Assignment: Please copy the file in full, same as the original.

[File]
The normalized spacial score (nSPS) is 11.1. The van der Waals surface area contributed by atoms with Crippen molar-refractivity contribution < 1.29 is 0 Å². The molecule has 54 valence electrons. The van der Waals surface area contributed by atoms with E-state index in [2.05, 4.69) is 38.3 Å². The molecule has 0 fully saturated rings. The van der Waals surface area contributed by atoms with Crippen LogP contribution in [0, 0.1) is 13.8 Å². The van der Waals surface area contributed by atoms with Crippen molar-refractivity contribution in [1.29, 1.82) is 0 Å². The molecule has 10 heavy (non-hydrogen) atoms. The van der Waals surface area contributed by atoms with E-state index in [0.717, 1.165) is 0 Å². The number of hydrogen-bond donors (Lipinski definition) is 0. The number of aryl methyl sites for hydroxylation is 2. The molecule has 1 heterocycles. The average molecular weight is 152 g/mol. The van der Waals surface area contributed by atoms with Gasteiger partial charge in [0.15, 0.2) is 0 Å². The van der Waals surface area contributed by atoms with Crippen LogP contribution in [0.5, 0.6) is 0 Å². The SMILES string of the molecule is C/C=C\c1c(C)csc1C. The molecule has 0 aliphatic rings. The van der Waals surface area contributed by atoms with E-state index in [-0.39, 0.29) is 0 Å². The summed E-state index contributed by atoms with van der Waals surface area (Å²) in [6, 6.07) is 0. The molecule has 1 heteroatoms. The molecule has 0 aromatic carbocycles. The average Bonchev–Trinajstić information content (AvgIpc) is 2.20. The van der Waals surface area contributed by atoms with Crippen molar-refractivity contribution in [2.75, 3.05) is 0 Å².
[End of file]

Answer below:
The normalized spacial score (nSPS) is 11.1. The van der Waals surface area contributed by atoms with Crippen molar-refractivity contribution < 1.29 is 0 Å². The molecule has 54 valence electrons. The van der Waals surface area contributed by atoms with E-state index in [2.05, 4.69) is 38.3 Å². The molecule has 0 fully saturated rings. The van der Waals surface area contributed by atoms with Crippen LogP contribution in [0, 0.1) is 13.8 Å². The van der Waals surface area contributed by atoms with Crippen molar-refractivity contribution in [1.29, 1.82) is 0 Å². The molecule has 10 heavy (non-hydrogen) atoms. The van der Waals surface area contributed by atoms with E-state index in [0.717, 1.165) is 0 Å². The number of hydrogen-bond donors (Lipinski definition) is 0. The number of aryl methyl sites for hydroxylation is 2. The molecule has 1 heterocycles. The average molecular weight is 152 g/mol. The van der Waals surface area contributed by atoms with Gasteiger partial charge in [0.15, 0.2) is 0 Å². The van der Waals surface area contributed by atoms with Crippen LogP contribution in [0.5, 0.6) is 0 Å². The SMILES string of the molecule is C/C=C\c1c(C)csc1C. The molecule has 0 aliphatic rings. The van der Waals surface area contributed by atoms with E-state index in [-0.39, 0.29) is 0 Å². The summed E-state index contributed by atoms with van der Waals surface area (Å²) in [6, 6.07) is 0. The molecule has 1 heteroatoms. The molecule has 0 aromatic carbocycles. The average Bonchev–Trinajstić information content (AvgIpc) is 2.20. The van der Waals surface area contributed by atoms with Crippen molar-refractivity contribution in [2.75, 3.05) is 0 Å².